High School Musical
I first heard of this when the buzz started building for the sequel, and I learned that it had been a monster hit on TV, sold a zillion DVDs, and spawned a best-selling album, a theatrical tour and an ice show, for chrissake! It has millions of devoted teenage fans. As a lover of musicals, I had to see what it was all about.
The bad news is … it’s not much. The music is undistinguished, and there’s not enough of it. (Oh, right, I hear you say: “The food here is terrible!” “Yes, and such small portions!”) What I mean, smart-ass, is that if you’re going to make a musical, you need more numbers than are on display here. The dancing is only so-so, and again, not enough. The plot:
Zac Efron is a jock, Vanessa Anne Hudgens is a brainiac, two well-known high school slots that one dares not transgress. But they both reluctantly discover that they like to sing and dance, and defy tradition by trying out for the yearly musical production, against long-time song and dance king and queen, Lucas Grabeel and his sister, Ashley Tisdale, the class bitch. Naturally Z&V win the parts, the championship b-ball game, and the college bowl. Ta-da!
Aside from the above problems, the film has a glaring flaw: Ashley and Lucas are much, much better singers and dancers than Zac and Vanessa. Their characters are solidly grounded in Broadway traditions. It appears they actually rehearse! (What a concept, you’re supposed to just let it all hang out, I mean, really!) In fact, Ashley is by far the brightest, funniest, most talented person in sight. The bad girl always get the good lines.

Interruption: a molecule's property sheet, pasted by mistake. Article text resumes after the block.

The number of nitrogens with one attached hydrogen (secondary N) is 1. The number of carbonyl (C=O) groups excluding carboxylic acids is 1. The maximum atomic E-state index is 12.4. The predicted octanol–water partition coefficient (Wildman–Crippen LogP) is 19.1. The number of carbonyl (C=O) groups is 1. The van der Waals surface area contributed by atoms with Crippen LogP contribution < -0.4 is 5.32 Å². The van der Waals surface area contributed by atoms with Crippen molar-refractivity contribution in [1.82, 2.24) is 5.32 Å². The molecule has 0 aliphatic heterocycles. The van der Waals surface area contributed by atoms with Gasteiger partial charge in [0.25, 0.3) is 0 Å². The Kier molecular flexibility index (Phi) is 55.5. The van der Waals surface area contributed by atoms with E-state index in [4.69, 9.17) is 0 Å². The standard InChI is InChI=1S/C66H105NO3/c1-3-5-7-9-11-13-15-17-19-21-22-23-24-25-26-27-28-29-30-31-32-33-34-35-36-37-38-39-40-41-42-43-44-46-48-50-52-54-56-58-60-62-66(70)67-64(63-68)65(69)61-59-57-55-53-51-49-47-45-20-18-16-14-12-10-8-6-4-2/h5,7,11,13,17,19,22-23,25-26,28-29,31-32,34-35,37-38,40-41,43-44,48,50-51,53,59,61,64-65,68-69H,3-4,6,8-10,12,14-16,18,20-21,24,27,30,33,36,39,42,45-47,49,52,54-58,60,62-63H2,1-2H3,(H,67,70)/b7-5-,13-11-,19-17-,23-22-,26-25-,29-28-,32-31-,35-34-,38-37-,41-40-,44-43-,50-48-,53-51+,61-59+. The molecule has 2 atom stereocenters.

So okay, this is Broadway 101, right? And that’s not all bad. In fact, I see a couple silver linings, for lovers of musicals. (Musicals always have a silver lining, right? Well, except for Sweeney Todd …) The message of this piece is to break out of your limitations, not run with the herd, to go for your dreams. Will this change the rigid caste system of the horror show that is known as “high school?” No … but it can’t hurt. And beyond that, this is probably the first exposure a million teens have had to a story where the characters can suddenly break into song to express their feelings, except for Disney animated features like The Little Mermaid. I see that as a good thing, too. Maybe their next exposure will be to West Side Story, and after that, maybe Romeo and Juliet. And then, who knows? La Boheme? … naw, you’re right, probably not. But maybe Chicago.